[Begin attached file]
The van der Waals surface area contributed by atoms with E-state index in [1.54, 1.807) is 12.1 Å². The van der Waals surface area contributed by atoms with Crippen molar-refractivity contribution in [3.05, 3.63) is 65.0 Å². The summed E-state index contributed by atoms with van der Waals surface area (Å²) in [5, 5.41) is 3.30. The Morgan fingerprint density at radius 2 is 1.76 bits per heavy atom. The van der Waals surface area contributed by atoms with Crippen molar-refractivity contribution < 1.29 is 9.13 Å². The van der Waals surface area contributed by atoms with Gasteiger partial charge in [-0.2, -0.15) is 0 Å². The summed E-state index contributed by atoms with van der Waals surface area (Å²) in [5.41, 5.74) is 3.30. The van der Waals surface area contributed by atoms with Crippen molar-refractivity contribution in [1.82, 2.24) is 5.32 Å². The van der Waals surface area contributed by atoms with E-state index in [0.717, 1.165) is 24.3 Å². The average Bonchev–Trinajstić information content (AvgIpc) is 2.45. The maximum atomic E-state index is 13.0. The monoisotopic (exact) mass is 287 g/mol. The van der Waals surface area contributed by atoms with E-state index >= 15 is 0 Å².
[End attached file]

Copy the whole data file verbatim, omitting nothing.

The van der Waals surface area contributed by atoms with E-state index in [1.54, 1.807) is 12.1 Å². The van der Waals surface area contributed by atoms with Crippen molar-refractivity contribution in [3.05, 3.63) is 65.0 Å². The summed E-state index contributed by atoms with van der Waals surface area (Å²) in [5, 5.41) is 3.30. The Morgan fingerprint density at radius 2 is 1.76 bits per heavy atom. The van der Waals surface area contributed by atoms with Crippen molar-refractivity contribution < 1.29 is 9.13 Å². The van der Waals surface area contributed by atoms with Gasteiger partial charge in [-0.2, -0.15) is 0 Å². The summed E-state index contributed by atoms with van der Waals surface area (Å²) in [5.41, 5.74) is 3.30. The van der Waals surface area contributed by atoms with Crippen molar-refractivity contribution in [1.82, 2.24) is 5.32 Å². The van der Waals surface area contributed by atoms with E-state index in [0.717, 1.165) is 24.3 Å². The average Bonchev–Trinajstić information content (AvgIpc) is 2.45. The maximum atomic E-state index is 13.0. The monoisotopic (exact) mass is 287 g/mol. The van der Waals surface area contributed by atoms with E-state index >= 15 is 0 Å².